This is, of course, my edited elements of my research journal so I only really used it for campaigning in EDAW. However, this morning I took part in a discussion on BBC Radio Tees which was sparked by the news item this week that our MGEDT charity founder, Sam Thomas, took part in (mainly to make sure that the article in the Sun would have some substance).
What I’m keen to point out, and I hope I got this across this morning on the radio, is that these awful terms that proliferate (e.g. Manorexia) create a unique issue for social research. On one hand I find myself cringeing and thinking “as if any serious male eating disorders researcher could take it seriously”, whilst on the other it makes me think it is worth studying.
What I mean here is that, whilst I think the term itself reduces a complex, distressing and potentially fatal life experience to little more than a billboard attention-grabber, how we story out and create language for ourselves can give us insight into the lives we are leading as men in society. If over the coming years this kind of terminology ends up in common parlance, if we find that men begin to define themselves as ‘manorexic’ or ‘boylimic’ then as a social researcher I need to respond to that: to place that language and how we feel about it under a micropscope for scrutiny and further understanding… I see visions of discourse analyses and interpretive phenomenological analysis dancing around my mind.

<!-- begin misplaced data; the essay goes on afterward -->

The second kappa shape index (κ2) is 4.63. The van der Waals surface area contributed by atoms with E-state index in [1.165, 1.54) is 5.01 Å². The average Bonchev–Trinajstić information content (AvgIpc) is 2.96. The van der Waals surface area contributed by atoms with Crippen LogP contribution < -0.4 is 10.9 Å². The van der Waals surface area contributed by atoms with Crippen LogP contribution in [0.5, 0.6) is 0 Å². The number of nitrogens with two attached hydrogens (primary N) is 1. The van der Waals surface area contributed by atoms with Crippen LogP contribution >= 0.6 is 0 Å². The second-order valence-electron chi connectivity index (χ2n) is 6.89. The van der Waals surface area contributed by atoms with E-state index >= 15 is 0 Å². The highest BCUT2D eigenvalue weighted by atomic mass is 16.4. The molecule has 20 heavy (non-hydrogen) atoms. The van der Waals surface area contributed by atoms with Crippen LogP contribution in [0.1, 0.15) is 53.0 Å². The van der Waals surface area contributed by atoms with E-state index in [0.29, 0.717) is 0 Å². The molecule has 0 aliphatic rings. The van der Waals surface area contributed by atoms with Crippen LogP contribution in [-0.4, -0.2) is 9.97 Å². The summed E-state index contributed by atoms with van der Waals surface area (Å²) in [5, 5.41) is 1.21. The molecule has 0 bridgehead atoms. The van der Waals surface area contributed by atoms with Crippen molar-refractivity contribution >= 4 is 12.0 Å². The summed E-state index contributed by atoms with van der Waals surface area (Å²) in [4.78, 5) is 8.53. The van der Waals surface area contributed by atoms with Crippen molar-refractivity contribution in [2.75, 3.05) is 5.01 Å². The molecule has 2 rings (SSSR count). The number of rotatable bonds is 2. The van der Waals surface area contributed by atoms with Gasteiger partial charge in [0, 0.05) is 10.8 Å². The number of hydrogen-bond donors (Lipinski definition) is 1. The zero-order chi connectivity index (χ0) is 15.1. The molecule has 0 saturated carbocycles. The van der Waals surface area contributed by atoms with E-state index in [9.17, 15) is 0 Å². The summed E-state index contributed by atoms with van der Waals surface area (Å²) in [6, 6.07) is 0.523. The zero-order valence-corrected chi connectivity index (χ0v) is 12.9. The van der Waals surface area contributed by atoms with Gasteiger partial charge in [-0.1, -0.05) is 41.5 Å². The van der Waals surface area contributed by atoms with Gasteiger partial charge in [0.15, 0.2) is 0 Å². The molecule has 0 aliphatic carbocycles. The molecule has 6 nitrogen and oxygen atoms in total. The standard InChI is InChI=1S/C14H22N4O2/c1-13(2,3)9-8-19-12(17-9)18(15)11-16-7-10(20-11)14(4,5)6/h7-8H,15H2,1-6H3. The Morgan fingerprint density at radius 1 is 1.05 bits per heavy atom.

And then I become worried – I find myself caught up in a Giddens-like double hermeneutic – we are shocked to hear about the rise in eating disorder diagnoses in young men but what if the more awareness raising researchers and campaigners do, the more the society we live in begins to seize upon and live out some of these damaging experiences we were hoping to help address.
So for now, all I can attest, as I did on the radio, is that I hate the term and I know from the stories of the men who have written about their struggles with food control and/or body image that there is far more to the situation than a simple ‘influence from skinny models’ and that people’s demons take many forms that cannot be reduced to a scant news article. Are we seeing a new ‘epidemic’? No, I don’t believe that. Are men being more honest about their issues with themselves and being a man in the 21st century. Then, yes, this is an idea I can get behind.